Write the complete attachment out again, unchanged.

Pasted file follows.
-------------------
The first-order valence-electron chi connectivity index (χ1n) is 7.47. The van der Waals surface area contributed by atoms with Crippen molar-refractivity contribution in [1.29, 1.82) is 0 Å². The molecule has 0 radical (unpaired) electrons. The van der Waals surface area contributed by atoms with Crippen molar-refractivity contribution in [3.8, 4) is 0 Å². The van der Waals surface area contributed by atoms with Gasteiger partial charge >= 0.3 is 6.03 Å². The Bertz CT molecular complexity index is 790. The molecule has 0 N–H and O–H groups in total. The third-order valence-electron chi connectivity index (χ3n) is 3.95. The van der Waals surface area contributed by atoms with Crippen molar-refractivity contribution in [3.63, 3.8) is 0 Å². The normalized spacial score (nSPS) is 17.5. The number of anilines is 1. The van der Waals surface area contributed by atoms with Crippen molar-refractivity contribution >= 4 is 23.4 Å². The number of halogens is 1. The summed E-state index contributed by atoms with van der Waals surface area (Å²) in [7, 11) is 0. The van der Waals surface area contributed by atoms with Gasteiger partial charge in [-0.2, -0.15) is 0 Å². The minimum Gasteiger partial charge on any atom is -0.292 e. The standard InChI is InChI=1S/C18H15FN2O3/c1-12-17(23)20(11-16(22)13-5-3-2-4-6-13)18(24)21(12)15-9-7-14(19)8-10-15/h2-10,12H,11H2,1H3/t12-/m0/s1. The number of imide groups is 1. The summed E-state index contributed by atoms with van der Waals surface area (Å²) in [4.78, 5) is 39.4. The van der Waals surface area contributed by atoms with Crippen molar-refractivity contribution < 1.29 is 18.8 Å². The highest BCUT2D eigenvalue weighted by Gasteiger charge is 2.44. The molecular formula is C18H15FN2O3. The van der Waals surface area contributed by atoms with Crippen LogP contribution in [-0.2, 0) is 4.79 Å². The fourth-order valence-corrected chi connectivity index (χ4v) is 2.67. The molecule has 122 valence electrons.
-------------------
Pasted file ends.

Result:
The first-order valence-electron chi connectivity index (χ1n) is 7.47. The van der Waals surface area contributed by atoms with Crippen molar-refractivity contribution in [1.29, 1.82) is 0 Å². The molecule has 0 radical (unpaired) electrons. The van der Waals surface area contributed by atoms with Crippen molar-refractivity contribution in [3.8, 4) is 0 Å². The van der Waals surface area contributed by atoms with Gasteiger partial charge >= 0.3 is 6.03 Å². The Bertz CT molecular complexity index is 790. The molecule has 0 N–H and O–H groups in total. The third-order valence-electron chi connectivity index (χ3n) is 3.95. The van der Waals surface area contributed by atoms with Crippen molar-refractivity contribution in [3.63, 3.8) is 0 Å². The normalized spacial score (nSPS) is 17.5. The number of anilines is 1. The van der Waals surface area contributed by atoms with Crippen molar-refractivity contribution >= 4 is 23.4 Å². The number of halogens is 1. The summed E-state index contributed by atoms with van der Waals surface area (Å²) in [7, 11) is 0. The van der Waals surface area contributed by atoms with Gasteiger partial charge in [-0.2, -0.15) is 0 Å². The minimum Gasteiger partial charge on any atom is -0.292 e. The standard InChI is InChI=1S/C18H15FN2O3/c1-12-17(23)20(11-16(22)13-5-3-2-4-6-13)18(24)21(12)15-9-7-14(19)8-10-15/h2-10,12H,11H2,1H3/t12-/m0/s1. The number of imide groups is 1. The summed E-state index contributed by atoms with van der Waals surface area (Å²) in [4.78, 5) is 39.4. The van der Waals surface area contributed by atoms with Crippen molar-refractivity contribution < 1.29 is 18.8 Å². The highest BCUT2D eigenvalue weighted by Gasteiger charge is 2.44. The molecular formula is C18H15FN2O3. The van der Waals surface area contributed by atoms with Crippen LogP contribution in [-0.2, 0) is 4.79 Å². The fourth-order valence-corrected chi connectivity index (χ4v) is 2.67. The molecule has 122 valence electrons.